When it comes to resolving family matters in Scotland, whether it concerns marriage, divorce, cohabitation, separation or children, there are a number of top law firms well equipped to mediate and resolve issues. Complications relating to families can naturally become fraught ones, so it helps having an experienced solicitor handling your case who is well versed in Scots law. 

With new legislation concerning domestic abuse recently passing, along with firms fighting for the rights of the underrepresented including grandparents, an experienced team is key to helping resolve family issues.

Discover some of the key players in Scottish family law below. 

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Brodies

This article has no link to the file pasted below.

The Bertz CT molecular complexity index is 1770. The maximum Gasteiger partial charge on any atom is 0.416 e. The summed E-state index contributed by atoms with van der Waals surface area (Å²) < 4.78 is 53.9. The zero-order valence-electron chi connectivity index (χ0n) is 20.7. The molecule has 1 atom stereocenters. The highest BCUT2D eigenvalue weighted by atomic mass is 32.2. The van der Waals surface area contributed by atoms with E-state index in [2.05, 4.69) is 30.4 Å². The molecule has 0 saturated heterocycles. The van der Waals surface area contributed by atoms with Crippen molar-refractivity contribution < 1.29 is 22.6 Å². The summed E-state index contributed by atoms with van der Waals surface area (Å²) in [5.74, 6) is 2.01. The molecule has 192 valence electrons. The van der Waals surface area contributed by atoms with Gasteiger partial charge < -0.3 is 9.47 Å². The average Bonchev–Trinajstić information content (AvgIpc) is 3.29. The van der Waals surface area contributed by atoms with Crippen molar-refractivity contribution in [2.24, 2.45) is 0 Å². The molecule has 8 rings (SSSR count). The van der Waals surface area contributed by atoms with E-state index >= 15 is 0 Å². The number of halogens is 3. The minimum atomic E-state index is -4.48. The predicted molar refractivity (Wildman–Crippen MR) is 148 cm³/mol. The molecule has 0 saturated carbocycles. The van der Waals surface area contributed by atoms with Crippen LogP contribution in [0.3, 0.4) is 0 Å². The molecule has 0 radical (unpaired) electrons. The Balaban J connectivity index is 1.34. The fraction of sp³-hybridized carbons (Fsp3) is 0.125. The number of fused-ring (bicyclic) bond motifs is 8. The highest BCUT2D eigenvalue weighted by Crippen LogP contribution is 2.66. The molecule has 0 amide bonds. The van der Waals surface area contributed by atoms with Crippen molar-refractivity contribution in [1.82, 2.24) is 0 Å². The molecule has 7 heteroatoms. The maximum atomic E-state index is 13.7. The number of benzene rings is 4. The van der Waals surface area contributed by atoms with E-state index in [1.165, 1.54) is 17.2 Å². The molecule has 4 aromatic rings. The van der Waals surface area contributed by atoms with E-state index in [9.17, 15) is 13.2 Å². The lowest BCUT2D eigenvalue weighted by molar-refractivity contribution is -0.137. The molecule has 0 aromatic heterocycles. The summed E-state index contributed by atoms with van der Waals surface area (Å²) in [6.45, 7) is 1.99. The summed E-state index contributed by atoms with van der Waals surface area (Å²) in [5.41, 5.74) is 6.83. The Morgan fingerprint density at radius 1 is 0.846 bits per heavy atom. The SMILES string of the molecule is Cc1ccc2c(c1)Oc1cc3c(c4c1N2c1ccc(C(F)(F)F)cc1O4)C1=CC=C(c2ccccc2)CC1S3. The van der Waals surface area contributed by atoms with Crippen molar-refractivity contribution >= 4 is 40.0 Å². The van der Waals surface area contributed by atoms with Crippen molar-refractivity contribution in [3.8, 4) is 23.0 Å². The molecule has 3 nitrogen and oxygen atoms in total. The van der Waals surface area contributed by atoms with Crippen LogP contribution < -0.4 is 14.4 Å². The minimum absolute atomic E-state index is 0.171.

New legislation to protect domestic abuse sufferers

On 1 February, the Scottish Parliament passed the Domestic Abuse (Scotland) Bill in a bid to protect sufferers of both physical and emotional abuse. When the Bill becomes law, it will be a criminal offence, punishable by imprisonment, for a person to behave in an abusive way towards a partner or ex-partner. This offence will be aggravated if a child is involved.

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Lisa Girdwood, Brodies

A person will commit an offence if:

• a reasonable person considers that the course of behaviour would be likely to cause their partner or ex-partner to suffer physical or psychological harm; and

• they intended, by the course of behaviour, to cause their partner or ex-partner to suffer physical or psychological harm or that they were reckless in their course of behaviour, therefore causing physical or psychological harm.

This means it is not necessary for a partner or ex-partner to prove they have suffered harm, merely that there was reckless conduct which caused harm – or an intention to cause it.

Who is a partner or ex-partner?